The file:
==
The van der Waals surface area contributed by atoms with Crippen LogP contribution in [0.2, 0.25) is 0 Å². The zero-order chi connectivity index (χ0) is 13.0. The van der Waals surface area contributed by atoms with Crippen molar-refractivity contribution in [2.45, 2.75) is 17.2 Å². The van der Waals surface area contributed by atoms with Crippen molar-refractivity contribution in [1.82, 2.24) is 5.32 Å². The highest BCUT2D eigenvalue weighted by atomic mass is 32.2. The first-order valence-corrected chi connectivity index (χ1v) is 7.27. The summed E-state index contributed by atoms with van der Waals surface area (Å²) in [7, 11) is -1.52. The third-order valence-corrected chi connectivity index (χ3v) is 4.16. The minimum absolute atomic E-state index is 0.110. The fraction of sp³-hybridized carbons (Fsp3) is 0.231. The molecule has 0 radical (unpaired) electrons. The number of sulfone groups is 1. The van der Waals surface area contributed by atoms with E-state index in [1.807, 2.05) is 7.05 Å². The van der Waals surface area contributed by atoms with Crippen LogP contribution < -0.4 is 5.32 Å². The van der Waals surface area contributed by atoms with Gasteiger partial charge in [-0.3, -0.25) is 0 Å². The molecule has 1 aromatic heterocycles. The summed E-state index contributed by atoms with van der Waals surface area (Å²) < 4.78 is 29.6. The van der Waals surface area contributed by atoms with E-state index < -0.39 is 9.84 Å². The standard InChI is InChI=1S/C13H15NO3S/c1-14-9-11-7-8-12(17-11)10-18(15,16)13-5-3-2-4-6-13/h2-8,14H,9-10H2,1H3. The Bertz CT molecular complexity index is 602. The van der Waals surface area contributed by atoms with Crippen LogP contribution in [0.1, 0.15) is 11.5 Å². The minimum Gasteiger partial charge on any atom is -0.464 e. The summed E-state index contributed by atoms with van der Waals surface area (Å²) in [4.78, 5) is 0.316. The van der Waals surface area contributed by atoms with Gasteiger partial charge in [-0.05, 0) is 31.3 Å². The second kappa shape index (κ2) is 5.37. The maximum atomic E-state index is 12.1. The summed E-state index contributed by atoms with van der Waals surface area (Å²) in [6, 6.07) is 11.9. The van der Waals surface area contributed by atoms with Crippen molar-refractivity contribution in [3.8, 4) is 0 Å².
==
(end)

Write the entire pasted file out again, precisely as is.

The van der Waals surface area contributed by atoms with Crippen LogP contribution in [0.2, 0.25) is 0 Å². The zero-order chi connectivity index (χ0) is 13.0. The van der Waals surface area contributed by atoms with Crippen molar-refractivity contribution in [2.45, 2.75) is 17.2 Å². The van der Waals surface area contributed by atoms with Crippen molar-refractivity contribution in [1.82, 2.24) is 5.32 Å². The highest BCUT2D eigenvalue weighted by atomic mass is 32.2. The first-order valence-corrected chi connectivity index (χ1v) is 7.27. The summed E-state index contributed by atoms with van der Waals surface area (Å²) in [7, 11) is -1.52. The third-order valence-corrected chi connectivity index (χ3v) is 4.16. The minimum absolute atomic E-state index is 0.110. The fraction of sp³-hybridized carbons (Fsp3) is 0.231. The molecule has 0 radical (unpaired) electrons. The number of sulfone groups is 1. The van der Waals surface area contributed by atoms with E-state index in [1.807, 2.05) is 7.05 Å². The van der Waals surface area contributed by atoms with Crippen LogP contribution < -0.4 is 5.32 Å². The van der Waals surface area contributed by atoms with Gasteiger partial charge in [-0.3, -0.25) is 0 Å². The molecule has 1 aromatic heterocycles. The summed E-state index contributed by atoms with van der Waals surface area (Å²) < 4.78 is 29.6. The van der Waals surface area contributed by atoms with E-state index < -0.39 is 9.84 Å². The standard InChI is InChI=1S/C13H15NO3S/c1-14-9-11-7-8-12(17-11)10-18(15,16)13-5-3-2-4-6-13/h2-8,14H,9-10H2,1H3. The Bertz CT molecular complexity index is 602. The van der Waals surface area contributed by atoms with Crippen LogP contribution in [0.1, 0.15) is 11.5 Å². The minimum Gasteiger partial charge on any atom is -0.464 e. The summed E-state index contributed by atoms with van der Waals surface area (Å²) in [4.78, 5) is 0.316. The van der Waals surface area contributed by atoms with Gasteiger partial charge in [-0.05, 0) is 31.3 Å². The second kappa shape index (κ2) is 5.37. The maximum atomic E-state index is 12.1. The summed E-state index contributed by atoms with van der Waals surface area (Å²) in [6, 6.07) is 11.9. The van der Waals surface area contributed by atoms with Crippen molar-refractivity contribution in [3.8, 4) is 0 Å².